Rising sea levels likely to sink Metro Manila cities by 2050 – study
Even coastal areas in Visayas and Mindanao, too
November 7, 2019 at 5:09 pm

MANILA, Philippines — Roughly 30 years from now, major cities in the National Capital Region could likely be submerged as coastal flooding is seen to become extensive worldwide by 2050 due to climate change.

This was the findings of a study released on October 29 by Climate Central and published through the Nature Communications journal, which also said that rising seas could likewise erase some of the world’s coastal cities due to increasingly higher tides.

According to the study, rising sea levels place Asian countries like the Philippines, Thailand, Bangladesh, Indonesia, India, China, Japan, and Vietnam in danger.

READ: Philippines among countries most threatened by rising seas, says new study

Through a screening tool provided by Climate Central, it showed what areas in the country are at risk of sea-level rise and coastal flooding. Based on the map (below), Metro Manila cities such as Manila, Navotas, Malabon, Pasay are likely to be affected by coastal flooding.

Image: Screenshot from coastal.climatecentral.org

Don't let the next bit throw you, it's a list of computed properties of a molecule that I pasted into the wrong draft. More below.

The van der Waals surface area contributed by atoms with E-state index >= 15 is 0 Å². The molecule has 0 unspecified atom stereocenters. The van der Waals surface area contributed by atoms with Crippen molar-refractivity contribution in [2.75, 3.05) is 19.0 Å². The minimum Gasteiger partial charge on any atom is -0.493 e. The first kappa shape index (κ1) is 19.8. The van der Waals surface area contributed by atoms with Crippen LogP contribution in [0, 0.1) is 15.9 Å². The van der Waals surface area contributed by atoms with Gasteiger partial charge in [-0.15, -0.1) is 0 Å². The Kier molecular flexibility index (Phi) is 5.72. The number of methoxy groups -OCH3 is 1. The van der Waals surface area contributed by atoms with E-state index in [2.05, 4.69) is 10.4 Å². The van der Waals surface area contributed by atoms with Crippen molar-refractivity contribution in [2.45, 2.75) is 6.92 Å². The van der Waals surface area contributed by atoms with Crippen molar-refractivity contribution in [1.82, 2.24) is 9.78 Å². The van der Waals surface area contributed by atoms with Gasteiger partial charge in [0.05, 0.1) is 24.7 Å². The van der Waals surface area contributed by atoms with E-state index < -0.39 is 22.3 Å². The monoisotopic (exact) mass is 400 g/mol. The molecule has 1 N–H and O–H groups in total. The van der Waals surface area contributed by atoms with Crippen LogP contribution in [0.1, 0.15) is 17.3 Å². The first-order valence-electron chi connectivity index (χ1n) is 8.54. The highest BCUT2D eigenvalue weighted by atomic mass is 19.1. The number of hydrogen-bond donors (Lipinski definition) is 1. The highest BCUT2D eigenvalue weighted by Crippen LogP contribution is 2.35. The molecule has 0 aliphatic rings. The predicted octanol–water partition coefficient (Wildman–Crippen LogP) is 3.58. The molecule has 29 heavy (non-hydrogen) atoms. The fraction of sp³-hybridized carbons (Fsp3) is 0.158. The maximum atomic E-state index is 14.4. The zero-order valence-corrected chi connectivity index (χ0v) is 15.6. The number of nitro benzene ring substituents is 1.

In Central Luzon, Climate Central’s screening tool indicates that Bulacan is threatened to be underwater by 2050.

Image: Screenshot from coastal.climatecentral.org

In the Visayas, some areas such as Kalibo, Aklan, and Roxas City in Capiz may also be submerged because of coastal flooding, based on the study.

Image: Screenshot from coastal.climatecentral.org

Image: Screenshot from coastal.climatecentral.org

And in Mindanao, Cotabato City, along Datu Piang and Northern Kabuntan in Maguindanao, are at risk as well.

Image: Screenshot from coastal.climatecentral.org

To view the other areas, the map made by Climate Central can be viewed here.

Climate Central is an independent organization of scientists. /kga

Subscribe to INQUIRER PLUS to get access to The Philippine Daily Inquirer & other 70+ titles, share up to 5 gadgets, listen to the news, download as early as 4am & share articles on social media. Call 896 6000.